With bill’s release, Appalachian Voices reiterates opposition to dirty fossil fuel deal

September 21, 2022

Chelsea Barnes, Legislative Director, (614) 205-6424, chelsea@appvoices.org
Peter Anderson, Appalachian Voices Virginia Policy Director, (434) 249-6446, peter@appvoices.org,
Molly Moore, Dir. of Program Communications, (847) 401-3633, molly@appvoices.org

Today, Sen. Joe Manchin released the Energy Independence and Security Act of 2022, a bill that would attempt to force federal agencies to approve the controversial Mountain Valley Pipeline. The bill would also circumvent much of the current regulatory process in order to try to speed development of this and other fossil fuel projects.

In a giant giveaway to fossil fuel interests, this legislation would also weaken National Environmental Policy Act review of energy projects and undermine states’ authority to protect their waters under Section 401 of the Clean Water Act.

These policies are incapable of passing on their own merits — which is why Senate Majority Leader Chuck Schumer is attaching the bill to a must-pass continuing resolution to keep the government funded. Schumer made a side deal with Manchin to secure Manchin’s vote for the historic climate and clean energy investments in the Inflation Reduction Act, though the exact details of the promise to Manchin were kept hidden from other lawmakers and the public until just days before they are required to vote on it.

The new bill has only now been introduced with nine days until government funding runs out. This puts lawmakers in an impossible situation of choosing between shutting down the government or giving hand-outs to polluting industries, instead of allowing the bill to be considered on its own merits.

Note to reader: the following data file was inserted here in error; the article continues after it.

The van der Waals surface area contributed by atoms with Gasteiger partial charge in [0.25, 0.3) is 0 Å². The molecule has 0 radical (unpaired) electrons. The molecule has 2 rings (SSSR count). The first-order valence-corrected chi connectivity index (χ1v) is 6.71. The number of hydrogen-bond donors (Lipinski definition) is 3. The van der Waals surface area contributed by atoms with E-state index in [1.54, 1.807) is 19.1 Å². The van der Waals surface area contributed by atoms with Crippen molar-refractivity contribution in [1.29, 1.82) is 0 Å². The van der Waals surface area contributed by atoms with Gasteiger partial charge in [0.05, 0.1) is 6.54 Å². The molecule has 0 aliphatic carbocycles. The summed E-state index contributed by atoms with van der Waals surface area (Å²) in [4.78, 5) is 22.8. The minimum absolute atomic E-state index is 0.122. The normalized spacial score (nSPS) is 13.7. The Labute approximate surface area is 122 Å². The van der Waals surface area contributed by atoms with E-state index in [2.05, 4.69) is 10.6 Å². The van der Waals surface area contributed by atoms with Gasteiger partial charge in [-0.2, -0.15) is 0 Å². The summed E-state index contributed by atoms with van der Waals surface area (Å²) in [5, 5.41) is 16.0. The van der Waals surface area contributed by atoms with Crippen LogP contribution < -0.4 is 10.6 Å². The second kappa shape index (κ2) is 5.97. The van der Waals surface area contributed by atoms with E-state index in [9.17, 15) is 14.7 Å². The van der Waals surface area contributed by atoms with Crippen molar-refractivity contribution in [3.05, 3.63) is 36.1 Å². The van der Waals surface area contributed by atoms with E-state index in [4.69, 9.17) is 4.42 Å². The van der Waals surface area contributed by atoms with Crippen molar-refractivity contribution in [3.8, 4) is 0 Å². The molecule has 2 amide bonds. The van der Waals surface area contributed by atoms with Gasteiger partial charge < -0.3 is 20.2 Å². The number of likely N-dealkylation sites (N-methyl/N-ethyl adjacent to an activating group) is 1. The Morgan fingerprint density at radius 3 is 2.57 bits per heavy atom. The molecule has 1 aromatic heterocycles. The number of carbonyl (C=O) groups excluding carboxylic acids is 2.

The Mountain Valley Pipeline, a 303-mile project slated to cross West Virginia and Virginia, has had multiple environmental authorizations from Trump-era federal agencies vacated by the courts, showing the project’s serious shortcomings. The pipeline’s incomplete status does not justify an attempted end-run around the permitting process; rather, it provides further support for expanding — or at minimum maintaining — existing processes to collect public input and key data prior to licensing large, complex energy projects. Read our new report on the status and impact of the Mountain Valley Pipeline.

Statement from Appalachian Voices Executive Director Tom Cormons:
“This proposal undermines 50 years of bedrock environmental protections and the participation of directly impacted communities in these decisions,” said Appalachian Voices Executive Director Tom Cormons. “When members of Congress voted for the Inflation Reduction Act, they were not briefed on this permitting bill — it wasn’t even written yet. Congress should attempt to solve the actual problems with renewable energy deployment through an open legislative process, not this backroom deal that gives so much away to the fossil fuel industry and sells out the people directly impacted by Mountain Valley Pipeline. This bill is absolutely unacceptable and senators and representatives should reject it on principle.”